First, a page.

It wasn’t certain if the interns would show up in Portland, Oregon for the semi-finals and Louisville, Kentucky for the end-of-season games. When they both arrived to see the Chicago Red Stars through to the finish, it was a welcome surprise.

Chicago Red Stars Interns Klwdia (left) and Kiara work alongside the team in Louisville, Kentucky.

“They got to see how a road trip works, which was great,” Emily said. “It wouldn’t have been the same without them. It was awesome to have them there to have the experience and excitement of playoffs. The coaches and the players were so excited that they could come.”

Chicago Red Stars Interns Go to the Semi-Finals and Compete in the Championship Game

“The last two weekends of the season, we traveled with them,” Klwdia said. “It was great. I never thought we would travel with them and be with them for every treatment. We have multiple treatments a day when we’re traveling so we got to spend a lot of time with the girls and get to know them more."

Though nerve wracking at times, it was a great opportunity for the interns to try to keep the girls’ bodies healthy and spirits high. 

Chicago Red Stars Fans Go Wild

To add to the hype, Emily says that Portland was a great place to be. It’s known for its highly exuberant fans. “They have the best crowd in the NWSL, getting 15,000 to 20,000 fans per game and they were all jumping up and down and singing the whole time. They loved it, and we won, even though no one thought we would.”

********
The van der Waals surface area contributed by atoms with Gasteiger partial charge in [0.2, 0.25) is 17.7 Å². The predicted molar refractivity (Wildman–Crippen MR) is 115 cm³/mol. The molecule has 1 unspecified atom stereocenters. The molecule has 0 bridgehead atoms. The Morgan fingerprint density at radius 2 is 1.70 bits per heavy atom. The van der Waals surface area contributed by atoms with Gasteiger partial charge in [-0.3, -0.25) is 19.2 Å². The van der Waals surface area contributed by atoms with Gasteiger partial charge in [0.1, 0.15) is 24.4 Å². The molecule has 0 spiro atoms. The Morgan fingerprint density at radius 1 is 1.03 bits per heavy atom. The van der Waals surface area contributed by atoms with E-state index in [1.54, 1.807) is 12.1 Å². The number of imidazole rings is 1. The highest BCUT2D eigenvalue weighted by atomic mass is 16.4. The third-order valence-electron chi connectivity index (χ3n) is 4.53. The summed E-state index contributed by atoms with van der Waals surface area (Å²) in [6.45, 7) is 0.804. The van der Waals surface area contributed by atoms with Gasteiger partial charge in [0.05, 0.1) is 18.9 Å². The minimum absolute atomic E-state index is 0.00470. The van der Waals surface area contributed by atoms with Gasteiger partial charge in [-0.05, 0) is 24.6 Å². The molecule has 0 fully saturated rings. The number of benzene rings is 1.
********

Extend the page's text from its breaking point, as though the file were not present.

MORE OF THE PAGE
Unfortunately, the Chicago Red Stars didn’t win the championship game, but the interns were so excited to be able to assist them through a long and grueling season that saw a lot of injuries.

“They needed a lot of help and it was great to be able to be there with them and help them,” Klwdia said. “And although Kiara finished a lot earlier with her rotation, she came back for the finals and championship game to help out. That’s just how excited we were for the girls.”

“It was so great to be able to be Emily’s extra spare hands if she needed anything,” Kiara said. “Now I know that I would love to work in women’s soccer.”

IBJI and Chicago Red Stars Partnership

IBJI has been the Chicago Red Stars’ sports medicine provider since 2015. The IBJI orthopedic team is led by IBJI orthopedic surgeon Roger Chams, MD, who serves as the team’s medical director; primary care sports medicine physician Angelo Savino, MD, team physician; sports neurologist Anthony Savino, MD, team physician; Molly Uyenishi, PA-C, MSMS, physician assistant to Dr. Chams; Emily Fortunato, ATC, head athletic trainer; and Bria Wanzung, PT, DPT, ATC, head physical therapist.